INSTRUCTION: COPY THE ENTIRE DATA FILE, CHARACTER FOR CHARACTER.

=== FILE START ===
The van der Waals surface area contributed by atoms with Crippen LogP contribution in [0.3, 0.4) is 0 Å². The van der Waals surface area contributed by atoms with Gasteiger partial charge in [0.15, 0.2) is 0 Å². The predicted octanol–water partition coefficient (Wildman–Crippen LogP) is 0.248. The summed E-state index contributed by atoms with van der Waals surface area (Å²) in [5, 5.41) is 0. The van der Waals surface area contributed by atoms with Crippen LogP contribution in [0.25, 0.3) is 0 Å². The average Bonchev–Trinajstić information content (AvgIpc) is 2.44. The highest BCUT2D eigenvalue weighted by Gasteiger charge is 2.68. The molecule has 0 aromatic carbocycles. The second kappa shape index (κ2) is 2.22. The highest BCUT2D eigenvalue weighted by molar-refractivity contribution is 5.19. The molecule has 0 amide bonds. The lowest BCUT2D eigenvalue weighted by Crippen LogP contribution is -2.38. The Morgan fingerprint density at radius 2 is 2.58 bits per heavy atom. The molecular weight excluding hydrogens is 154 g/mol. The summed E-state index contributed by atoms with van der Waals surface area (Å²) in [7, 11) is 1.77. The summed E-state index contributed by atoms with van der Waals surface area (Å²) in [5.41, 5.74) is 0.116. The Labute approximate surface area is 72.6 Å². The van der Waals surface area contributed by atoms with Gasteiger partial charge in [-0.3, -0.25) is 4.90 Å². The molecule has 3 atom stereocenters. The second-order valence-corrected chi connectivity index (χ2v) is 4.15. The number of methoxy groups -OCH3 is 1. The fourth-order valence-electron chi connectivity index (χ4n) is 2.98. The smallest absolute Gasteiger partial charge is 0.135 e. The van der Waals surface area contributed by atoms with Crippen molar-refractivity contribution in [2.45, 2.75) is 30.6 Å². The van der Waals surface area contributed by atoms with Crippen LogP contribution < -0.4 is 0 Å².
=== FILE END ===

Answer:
The van der Waals surface area contributed by atoms with Crippen LogP contribution in [0.3, 0.4) is 0 Å². The van der Waals surface area contributed by atoms with Gasteiger partial charge in [0.15, 0.2) is 0 Å². The predicted octanol–water partition coefficient (Wildman–Crippen LogP) is 0.248. The summed E-state index contributed by atoms with van der Waals surface area (Å²) in [5, 5.41) is 0. The van der Waals surface area contributed by atoms with Crippen LogP contribution in [0.25, 0.3) is 0 Å². The average Bonchev–Trinajstić information content (AvgIpc) is 2.44. The highest BCUT2D eigenvalue weighted by Gasteiger charge is 2.68. The molecule has 0 aromatic carbocycles. The second kappa shape index (κ2) is 2.22. The highest BCUT2D eigenvalue weighted by molar-refractivity contribution is 5.19. The molecule has 0 amide bonds. The lowest BCUT2D eigenvalue weighted by Crippen LogP contribution is -2.38. The Morgan fingerprint density at radius 2 is 2.58 bits per heavy atom. The molecular weight excluding hydrogens is 154 g/mol. The summed E-state index contributed by atoms with van der Waals surface area (Å²) in [7, 11) is 1.77. The summed E-state index contributed by atoms with van der Waals surface area (Å²) in [5.41, 5.74) is 0.116. The Labute approximate surface area is 72.6 Å². The van der Waals surface area contributed by atoms with Gasteiger partial charge in [-0.3, -0.25) is 4.90 Å². The molecule has 3 atom stereocenters. The second-order valence-corrected chi connectivity index (χ2v) is 4.15. The number of methoxy groups -OCH3 is 1. The fourth-order valence-electron chi connectivity index (χ4n) is 2.98. The smallest absolute Gasteiger partial charge is 0.135 e. The van der Waals surface area contributed by atoms with Crippen molar-refractivity contribution in [2.45, 2.75) is 30.6 Å². The van der Waals surface area contributed by atoms with Crippen LogP contribution < -0.4 is 0 Å².